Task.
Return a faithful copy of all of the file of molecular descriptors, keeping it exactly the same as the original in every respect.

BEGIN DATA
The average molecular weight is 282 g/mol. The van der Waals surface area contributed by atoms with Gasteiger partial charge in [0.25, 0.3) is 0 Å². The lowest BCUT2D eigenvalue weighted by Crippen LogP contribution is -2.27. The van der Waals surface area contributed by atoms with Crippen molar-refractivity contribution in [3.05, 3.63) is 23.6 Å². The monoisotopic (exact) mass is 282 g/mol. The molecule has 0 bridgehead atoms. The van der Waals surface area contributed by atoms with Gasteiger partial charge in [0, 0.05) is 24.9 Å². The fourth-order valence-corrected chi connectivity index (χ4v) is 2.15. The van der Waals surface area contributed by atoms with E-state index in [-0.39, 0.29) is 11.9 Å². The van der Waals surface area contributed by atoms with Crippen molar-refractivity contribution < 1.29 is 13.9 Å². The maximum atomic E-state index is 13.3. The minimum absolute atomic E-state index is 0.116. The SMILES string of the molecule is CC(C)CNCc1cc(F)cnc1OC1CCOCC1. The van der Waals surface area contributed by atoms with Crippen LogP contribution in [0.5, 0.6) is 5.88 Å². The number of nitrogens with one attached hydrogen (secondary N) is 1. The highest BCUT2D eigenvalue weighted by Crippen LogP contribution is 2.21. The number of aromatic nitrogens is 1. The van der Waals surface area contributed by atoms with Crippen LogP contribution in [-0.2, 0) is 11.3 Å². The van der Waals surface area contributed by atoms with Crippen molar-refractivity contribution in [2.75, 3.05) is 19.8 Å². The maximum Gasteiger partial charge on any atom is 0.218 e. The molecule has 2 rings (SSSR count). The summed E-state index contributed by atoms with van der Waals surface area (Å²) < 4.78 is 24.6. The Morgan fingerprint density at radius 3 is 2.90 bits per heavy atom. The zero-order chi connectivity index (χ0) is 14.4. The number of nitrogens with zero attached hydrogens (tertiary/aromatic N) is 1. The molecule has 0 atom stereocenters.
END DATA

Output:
The average molecular weight is 282 g/mol. The van der Waals surface area contributed by atoms with Gasteiger partial charge in [0.25, 0.3) is 0 Å². The lowest BCUT2D eigenvalue weighted by Crippen LogP contribution is -2.27. The van der Waals surface area contributed by atoms with Crippen molar-refractivity contribution in [3.05, 3.63) is 23.6 Å². The monoisotopic (exact) mass is 282 g/mol. The molecule has 0 bridgehead atoms. The van der Waals surface area contributed by atoms with Gasteiger partial charge in [0, 0.05) is 24.9 Å². The fourth-order valence-corrected chi connectivity index (χ4v) is 2.15. The van der Waals surface area contributed by atoms with E-state index in [-0.39, 0.29) is 11.9 Å². The van der Waals surface area contributed by atoms with Crippen molar-refractivity contribution < 1.29 is 13.9 Å². The maximum atomic E-state index is 13.3. The minimum absolute atomic E-state index is 0.116. The SMILES string of the molecule is CC(C)CNCc1cc(F)cnc1OC1CCOCC1. The van der Waals surface area contributed by atoms with Crippen LogP contribution in [0.5, 0.6) is 5.88 Å². The number of nitrogens with one attached hydrogen (secondary N) is 1. The highest BCUT2D eigenvalue weighted by Crippen LogP contribution is 2.21. The number of aromatic nitrogens is 1. The van der Waals surface area contributed by atoms with Crippen LogP contribution in [-0.2, 0) is 11.3 Å². The van der Waals surface area contributed by atoms with Crippen molar-refractivity contribution in [2.75, 3.05) is 19.8 Å². The maximum Gasteiger partial charge on any atom is 0.218 e. The molecule has 2 rings (SSSR count). The summed E-state index contributed by atoms with van der Waals surface area (Å²) < 4.78 is 24.6. The Morgan fingerprint density at radius 3 is 2.90 bits per heavy atom. The zero-order chi connectivity index (χ0) is 14.4. The number of nitrogens with zero attached hydrogens (tertiary/aromatic N) is 1. The molecule has 0 atom stereocenters.